Jennifer J. Myrick, Plaintiff-Appellant,
Richard G. Greenwood, et al., Defendants-Appellees.
Submitted April 13, 2017 [*]
from the United States District Court for the Eastern
District of Wisconsin. No. 16-C-460 - William C. Griesbach,
WOOD, Chief Judge, and POSNER and Easterbrook, Circuit
Dismayed that her former husband has been awarded custody of
their son, Jennifer Myrick brought this suit seeking damages
from the six state judges and court commissioners who
presided over parts of the lengthy divorce and child-custody
proceedings. She maintains that, by ruling against her, the
judges manifested bias in favor of her former husband,
violating her right to due process of law in that and other
ways, and overlooked misconduct by her former husband, her
son's guardians ad litem, and her own attorney. She did
not ask the federal court in this suit under 42 U.S.C.
§1983 to change the award of custody but did request
district court summarily dismissed the suit because judges
are absolutely immune from awards of damages for acts taken
in a judicial capacity, whether or not the judges erred in
conducting the litigation. See, e.g., Mireles v.
Waco, 502 U.S. 9 (1991); Stump v. Sparkman, 435
U.S. 349 (1978).
brief does not try to explain why the defendants are not
entitled to immunity. It does not contend that the defendants
acted other than in a judicial capacity. It is instead a
compendium of reasons Myrick believes that the state judges
should have ruled in her favor. Myrick contends that the
judges acted in bad faith, but "judicial immunity is not
overcome by allegations of bad faith or malice".
Mireles, 502 U.S. at 11. The Supreme Court of
Wisconsin, not the federal judiciary, is responsible for
dealing with claims that state judges erred. The judgment of
the district court therefore is
POSNER, Circuit Judge, concurring.
the panel opinion without reservations, but wish to note some
wrinkles in the case that merit the attention of our staff
attorneys; of our judges when they review orders, disposing
of appeals, drafted by staff attorneys; of the district
judges; and of litigants and their lawyers, when the
litigants have lawyers.
noted in the panel opinion, the plaintiff filed this suit in
federal district court in Wisconsin against six Wisconsin
circuit court judges and family court commissioners, and the
opinion rightly notes that the defendants are immune from
liability for rulings made in the course of their judicial
duties, as all the rulings that the plaintiff challenges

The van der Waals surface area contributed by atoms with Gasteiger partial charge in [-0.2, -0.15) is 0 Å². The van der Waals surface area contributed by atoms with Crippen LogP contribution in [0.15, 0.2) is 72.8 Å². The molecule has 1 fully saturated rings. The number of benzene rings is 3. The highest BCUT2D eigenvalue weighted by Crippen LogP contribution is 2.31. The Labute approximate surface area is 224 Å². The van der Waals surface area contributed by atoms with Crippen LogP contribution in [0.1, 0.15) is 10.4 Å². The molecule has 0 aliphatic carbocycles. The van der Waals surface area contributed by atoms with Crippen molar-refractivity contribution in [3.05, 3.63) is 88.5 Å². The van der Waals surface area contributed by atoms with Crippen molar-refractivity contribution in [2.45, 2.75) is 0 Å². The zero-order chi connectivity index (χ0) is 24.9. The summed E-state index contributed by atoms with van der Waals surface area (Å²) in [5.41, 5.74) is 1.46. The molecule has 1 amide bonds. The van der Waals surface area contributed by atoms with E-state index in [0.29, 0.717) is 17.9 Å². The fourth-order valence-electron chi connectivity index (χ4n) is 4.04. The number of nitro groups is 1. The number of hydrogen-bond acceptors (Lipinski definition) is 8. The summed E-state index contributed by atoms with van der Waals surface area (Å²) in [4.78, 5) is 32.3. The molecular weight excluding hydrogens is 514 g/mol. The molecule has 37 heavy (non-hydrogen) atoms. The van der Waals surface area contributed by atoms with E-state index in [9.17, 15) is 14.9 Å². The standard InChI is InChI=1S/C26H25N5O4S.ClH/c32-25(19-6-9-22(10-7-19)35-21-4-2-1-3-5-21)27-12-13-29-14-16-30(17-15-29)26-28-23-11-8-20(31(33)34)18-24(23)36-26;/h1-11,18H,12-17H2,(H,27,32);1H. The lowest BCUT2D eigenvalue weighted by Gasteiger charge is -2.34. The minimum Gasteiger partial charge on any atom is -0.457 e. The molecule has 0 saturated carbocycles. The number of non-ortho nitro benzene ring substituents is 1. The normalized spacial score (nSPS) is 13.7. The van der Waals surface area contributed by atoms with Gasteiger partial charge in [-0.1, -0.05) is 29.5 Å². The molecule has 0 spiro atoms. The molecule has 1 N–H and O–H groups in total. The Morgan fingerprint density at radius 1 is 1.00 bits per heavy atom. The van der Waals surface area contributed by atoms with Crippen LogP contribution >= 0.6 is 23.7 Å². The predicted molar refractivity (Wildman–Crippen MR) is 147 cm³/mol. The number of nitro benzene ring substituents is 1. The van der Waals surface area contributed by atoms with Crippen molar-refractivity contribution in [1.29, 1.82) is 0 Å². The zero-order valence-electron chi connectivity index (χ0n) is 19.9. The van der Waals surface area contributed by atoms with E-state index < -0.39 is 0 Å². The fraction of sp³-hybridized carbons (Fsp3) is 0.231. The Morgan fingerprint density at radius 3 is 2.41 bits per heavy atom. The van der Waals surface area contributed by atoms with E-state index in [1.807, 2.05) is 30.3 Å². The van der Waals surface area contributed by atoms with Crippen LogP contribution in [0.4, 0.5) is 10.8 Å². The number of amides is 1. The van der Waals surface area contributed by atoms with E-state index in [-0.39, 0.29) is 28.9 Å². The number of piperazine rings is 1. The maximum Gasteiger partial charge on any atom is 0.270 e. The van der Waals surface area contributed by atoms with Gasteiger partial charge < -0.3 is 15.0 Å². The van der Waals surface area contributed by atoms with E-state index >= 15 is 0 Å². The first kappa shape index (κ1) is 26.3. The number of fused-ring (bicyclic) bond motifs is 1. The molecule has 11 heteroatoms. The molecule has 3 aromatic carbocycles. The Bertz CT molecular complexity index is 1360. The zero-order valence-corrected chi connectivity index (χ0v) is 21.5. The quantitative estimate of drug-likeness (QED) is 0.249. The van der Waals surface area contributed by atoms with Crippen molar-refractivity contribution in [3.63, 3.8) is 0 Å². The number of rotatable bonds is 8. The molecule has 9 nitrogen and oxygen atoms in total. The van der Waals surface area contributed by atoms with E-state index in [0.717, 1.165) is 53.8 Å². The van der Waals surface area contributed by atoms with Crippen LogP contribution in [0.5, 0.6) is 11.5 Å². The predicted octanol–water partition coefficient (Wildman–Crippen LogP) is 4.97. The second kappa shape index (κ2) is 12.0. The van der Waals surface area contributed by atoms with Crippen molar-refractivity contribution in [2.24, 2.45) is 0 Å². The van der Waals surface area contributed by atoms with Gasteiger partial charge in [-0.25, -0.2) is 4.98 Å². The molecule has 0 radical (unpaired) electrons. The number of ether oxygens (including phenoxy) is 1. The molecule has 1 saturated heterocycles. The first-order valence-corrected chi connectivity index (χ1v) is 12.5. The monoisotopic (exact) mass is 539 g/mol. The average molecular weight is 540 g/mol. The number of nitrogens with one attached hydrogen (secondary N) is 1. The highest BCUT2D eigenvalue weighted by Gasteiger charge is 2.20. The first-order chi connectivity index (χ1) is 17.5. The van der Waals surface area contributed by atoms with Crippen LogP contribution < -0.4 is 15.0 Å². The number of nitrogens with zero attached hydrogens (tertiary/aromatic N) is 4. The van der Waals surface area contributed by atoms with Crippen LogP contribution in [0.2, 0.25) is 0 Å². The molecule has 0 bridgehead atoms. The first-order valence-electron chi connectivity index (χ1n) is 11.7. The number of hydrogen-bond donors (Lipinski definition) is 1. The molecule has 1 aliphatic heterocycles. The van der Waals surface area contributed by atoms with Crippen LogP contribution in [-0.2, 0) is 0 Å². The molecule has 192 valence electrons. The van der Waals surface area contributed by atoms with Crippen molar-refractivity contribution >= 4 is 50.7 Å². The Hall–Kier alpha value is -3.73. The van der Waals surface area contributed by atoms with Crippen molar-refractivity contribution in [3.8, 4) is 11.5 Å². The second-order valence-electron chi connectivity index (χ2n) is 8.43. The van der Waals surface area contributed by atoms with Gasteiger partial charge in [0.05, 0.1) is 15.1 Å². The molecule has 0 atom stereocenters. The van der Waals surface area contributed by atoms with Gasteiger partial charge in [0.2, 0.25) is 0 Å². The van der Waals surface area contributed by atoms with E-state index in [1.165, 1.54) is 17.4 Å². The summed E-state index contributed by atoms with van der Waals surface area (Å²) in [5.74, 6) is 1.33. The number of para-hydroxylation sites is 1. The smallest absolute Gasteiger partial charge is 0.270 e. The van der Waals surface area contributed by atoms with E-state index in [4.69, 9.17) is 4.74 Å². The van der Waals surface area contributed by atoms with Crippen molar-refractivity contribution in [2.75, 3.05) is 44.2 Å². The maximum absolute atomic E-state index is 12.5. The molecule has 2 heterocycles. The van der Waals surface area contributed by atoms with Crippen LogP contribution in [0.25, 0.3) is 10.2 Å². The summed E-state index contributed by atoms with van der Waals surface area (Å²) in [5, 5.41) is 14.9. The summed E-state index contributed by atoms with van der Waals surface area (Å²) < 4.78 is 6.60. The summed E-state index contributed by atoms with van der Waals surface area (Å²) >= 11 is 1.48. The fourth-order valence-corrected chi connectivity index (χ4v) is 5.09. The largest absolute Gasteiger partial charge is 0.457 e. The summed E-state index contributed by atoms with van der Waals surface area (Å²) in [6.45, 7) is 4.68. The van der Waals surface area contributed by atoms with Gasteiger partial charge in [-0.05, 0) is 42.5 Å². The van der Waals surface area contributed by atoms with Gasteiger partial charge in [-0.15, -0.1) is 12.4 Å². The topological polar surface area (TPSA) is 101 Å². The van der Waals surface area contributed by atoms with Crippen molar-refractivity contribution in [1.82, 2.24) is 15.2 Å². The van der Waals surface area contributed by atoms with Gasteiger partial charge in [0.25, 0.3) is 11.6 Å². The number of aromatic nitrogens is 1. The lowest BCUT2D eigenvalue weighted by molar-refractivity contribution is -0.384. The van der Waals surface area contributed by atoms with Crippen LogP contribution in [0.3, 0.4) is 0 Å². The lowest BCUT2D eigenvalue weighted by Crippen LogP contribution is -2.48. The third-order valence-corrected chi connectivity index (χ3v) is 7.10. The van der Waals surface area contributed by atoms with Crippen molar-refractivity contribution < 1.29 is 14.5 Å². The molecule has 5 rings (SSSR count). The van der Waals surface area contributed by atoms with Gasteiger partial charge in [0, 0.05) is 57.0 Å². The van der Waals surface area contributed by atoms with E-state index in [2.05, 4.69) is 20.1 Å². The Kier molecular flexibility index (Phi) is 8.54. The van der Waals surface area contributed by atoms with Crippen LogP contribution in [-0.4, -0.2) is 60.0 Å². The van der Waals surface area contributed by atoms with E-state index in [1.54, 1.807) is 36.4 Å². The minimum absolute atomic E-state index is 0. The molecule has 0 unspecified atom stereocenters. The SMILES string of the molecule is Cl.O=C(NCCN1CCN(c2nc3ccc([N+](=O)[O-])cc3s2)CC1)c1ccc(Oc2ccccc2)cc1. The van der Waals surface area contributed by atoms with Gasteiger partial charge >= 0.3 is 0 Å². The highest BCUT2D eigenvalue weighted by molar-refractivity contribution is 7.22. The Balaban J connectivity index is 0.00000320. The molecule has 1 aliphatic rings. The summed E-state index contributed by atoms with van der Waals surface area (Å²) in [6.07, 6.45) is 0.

were. But it is worth noting that the
"commissioner" defendants, though not called
judges, are judicial officers and therefore really do partake
of the same immunity as the state circuit court judges. See
Milwaukee County Courts, Family Division, "What is the
Family Court Commissioner's Office?, "
milwaukee.gov/Courts/Family.htm (visited May 5,
2017); Brunson v. Murray, 843 F.3d 698 (7th Cir.
wrinkle concerns a footnote that often appears in our orders
and opinions deciding appeals when we have not heard oral
argument: "We have agreed to decide this case without
oral argument because the briefs and record adequately
present the facts and legal arguments, and oral argument
would not significantly aid the court." This language is
derived from Rule 34(a)(2) of the Federal Rules of Appellate
Procedure, which states: "Oral argument must be allowed
in every case unless a panel of three judges who have
examined the briefs and record unanimously agrees that oral
argument is unnecessary for any of the following reasons: (A)
the appeal is frivolous; (B) the dispositive issue or issues
have been authoritatively decided; or (C) the facts and legal
arguments are adequately presented in the briefs and record,
and the decisional process would not be significantly aided
by oral argument."
commonly appearing footnote quoted above thus tracks Rule
34(a)(2)(C), but is inapposite to the present case and thus
is properly omitted from the panel opinion. The appellees
were not served with process in the district court and have
not participated in the appeal, and the only brief (not
briefs) filed in the case was the plaintiff's. The
plaintiff has no lawyer, has not requested that we try to
find one to represent her in this court, and has not asked
for oral argument. The appellate record circulated to the
three judges who constitute this appellate panel consisted
solely of her complaint, the district judge's order
dismissing the case, and her brief-a brief that contains
almost nothing that could be regarded as a legal argument and
in many places misapprehends the function of a court of
appeals, as when she asks us "for a money judgment for
no less than $3 million and no more than $1 billion."
true that additional material (available to the judges on
request) appears in a separate appendix lodged with the clerk
of our court, but none of that material is germane to the
issues on appeal. It recounts, for example, the
appellant's custody battles with her former husband,
including her state court custody litigation, and it adds
some medical records. Finally there is the district court
record, which has been filed with us but which contains
nothing of significance to the plaintiff's appeal: her
consent to jurisdiction by a magistrate ...